So far this year, communities throughout BC including Fernie have seen an increase in the number of bears in residential areas. This can be attributed to a combination of factors. Productive berry crops the last couple of years have resulted in an increase in birth rate and black bear population. It is not uncommon to see a female bear with three cubs. With more people choosing to visit and live in bear country and sharing habitat, it is especially important that we make an extra effort to ensure peaceful coexistence.
I asked Christian Hawkins, a five-time racer, “How scared were you the first time you dropped off the ramp?”
“And the second time?”
He shrugs his shoulders. “Not at all.”
So here’s the scene. .
You climb onto “The Ramp” with your cart. “The Ramp” is a trailer with four painted wood and metal ramps dropping steeply off the downhill side. Each individual ramp has side rails to keep you on track and a metal stop bar sticks up in the middle. You put the nose of your cart against the metal stop bar on your assigned ramp and slide into the seat.
Now that biking season is well and truly here I’m constantly amazed at the extensive network of trails that surely makes Fernie one of the best mountain bike destinations in the world.
Every time I climb a trail I have plenty of time to wonder, “How did these trails get here?” and “How come they look so good?” - the answer to that is, of course, a whole community of unsung heroes.
Chris Moulton and hockey go hand in hand. Heading to a Ghostrider game in High School, you knew you would see Chris at some point. Whether he was at the door, selling 50/50 tickets or helping out the team, there he was and with his loud and witty personality he was hard to miss. At the time Chris was working for the Ministry of Children and Family as a childcare worker, but as a director on the Ghostrider board and a huge hockey fan he did “every odd job imaginable” for the local hockey team.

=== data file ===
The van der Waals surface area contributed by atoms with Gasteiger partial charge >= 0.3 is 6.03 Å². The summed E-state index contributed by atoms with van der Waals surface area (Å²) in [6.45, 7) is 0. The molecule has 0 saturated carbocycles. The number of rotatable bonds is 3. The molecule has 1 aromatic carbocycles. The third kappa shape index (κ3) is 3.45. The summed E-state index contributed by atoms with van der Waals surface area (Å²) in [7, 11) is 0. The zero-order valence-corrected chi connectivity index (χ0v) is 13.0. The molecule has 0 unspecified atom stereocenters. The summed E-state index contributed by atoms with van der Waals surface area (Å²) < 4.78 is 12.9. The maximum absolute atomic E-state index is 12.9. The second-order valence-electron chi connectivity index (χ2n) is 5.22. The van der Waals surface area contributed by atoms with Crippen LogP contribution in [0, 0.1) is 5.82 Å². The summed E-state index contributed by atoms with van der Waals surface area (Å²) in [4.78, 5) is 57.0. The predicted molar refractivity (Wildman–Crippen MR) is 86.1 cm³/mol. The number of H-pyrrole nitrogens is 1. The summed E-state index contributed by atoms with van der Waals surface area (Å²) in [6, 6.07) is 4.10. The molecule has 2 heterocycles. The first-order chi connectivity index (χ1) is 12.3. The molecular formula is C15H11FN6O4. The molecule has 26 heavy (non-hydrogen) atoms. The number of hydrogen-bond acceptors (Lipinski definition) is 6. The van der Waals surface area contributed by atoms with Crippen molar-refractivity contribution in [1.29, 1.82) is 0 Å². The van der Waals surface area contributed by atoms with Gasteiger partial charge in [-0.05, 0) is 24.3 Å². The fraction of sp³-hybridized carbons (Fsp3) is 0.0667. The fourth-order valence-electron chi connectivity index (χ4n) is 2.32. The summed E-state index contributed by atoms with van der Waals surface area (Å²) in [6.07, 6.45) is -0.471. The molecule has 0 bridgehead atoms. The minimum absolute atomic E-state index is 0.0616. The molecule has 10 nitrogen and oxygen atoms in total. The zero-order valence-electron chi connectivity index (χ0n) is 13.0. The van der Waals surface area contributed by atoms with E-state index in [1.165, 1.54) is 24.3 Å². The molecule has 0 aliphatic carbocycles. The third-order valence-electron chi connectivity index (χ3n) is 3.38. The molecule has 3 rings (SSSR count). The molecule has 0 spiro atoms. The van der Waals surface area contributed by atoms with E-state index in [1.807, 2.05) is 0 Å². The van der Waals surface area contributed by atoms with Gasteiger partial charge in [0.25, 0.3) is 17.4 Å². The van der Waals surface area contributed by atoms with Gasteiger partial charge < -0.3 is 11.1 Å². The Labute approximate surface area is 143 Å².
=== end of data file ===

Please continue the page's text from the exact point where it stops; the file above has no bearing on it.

Fernieites are often asked what their favourite time of year is. If you’re not from Fernie, you might be surprised to learn that fall wins hands down every time. And if asked which is their favourite fall month, my guess would be September.
What does Fernie’s Arts Station mean to you? Artists and Arts Council members past and present concur – The Fenie Arts Station is “a home” and “a common space” for all Elk Valley residents and visitors.
Rehabilitating Old Bones into New Charm by V. Croome
All too often, standing in front of a major remodel, I hear the comment, “They should have just torn it down and started over.”
Shaking my head, I reply, “But it has good bones.”
More often than not, the comment falls on stone-deaf ears.
Shamelessly I was perusing Facebook this summer and came across a race called the Furious 3. In Fernie?
THIS AUGUST 7 the Fernie Museum is launching a biking exhibit alongside the TransRockies celebrations and Fernie Mountain Bike Guide book launch. Here is a sneak peak of some of the intriguing gear, individuals and races Fernie has celebrated over the years.
A couple of Saturdays ago, Leeroy Stagger and the Wildflowers played The Art Station as the last stop on their national tour. I dragged out a friend who’s been housebound for several months with the promise of great music. Leeroy did not disappoint and the small crowd kept him going for a good half an hour, maybe 45 minutes after his ‘last song’.
Having lived in Britain for most of my life, where the most dangerous thing you’ll encounter in the wild is a badger, I have to admit that the prospect of having a bear wander into my Fernie garden was a bit alarming!
Last fall, I had the good fortune to meet Sarah Smith, Elk Valley Bear Aware Coordinator. When I asked her advice on how I could be a good bear neighbor she kindly offered to educate me with a night reconnaissance to Elkford.
Kurt Adams is a name you probably know if you’re a keen biker in Fernie. He’s been involved in the Fernie Mountain Bike club over the years and has been el presidente for the last two to three. While you may realize this, you may not realize the amount of time and effort Kurt and others involved dedicate to the mountain bike community.
The ski area closed with stacks of snow left high on the hill. The bottom devolved to a chaotic exercise in broken snow skiing, while the top remained stellar. The last two days of operation were 20-degree gifts of springtime. Digging out shorts. Finding sandals. Hanging out in the Plaza and watching great fiddle and a crowd celebrating the last of the year. Cold nights followed by warm days made all the warmer by five months of winter.
Apparently Kirsty Morris, the inventor and author of Unsung Heroes, thought I needed to start my day a little earlier. I wasn’t so sure, but agreed nonetheless to track down a Fernie Unsung Hero of the Street Cleaner variety. Or should I say Beautification Attendant. That’s how Adam McNaughton, a Fernie resident and dedicated sweeper, shovel’r and pick-er up’r describes himself and his vital role that he unfailingly performs here in the heart of Fernie.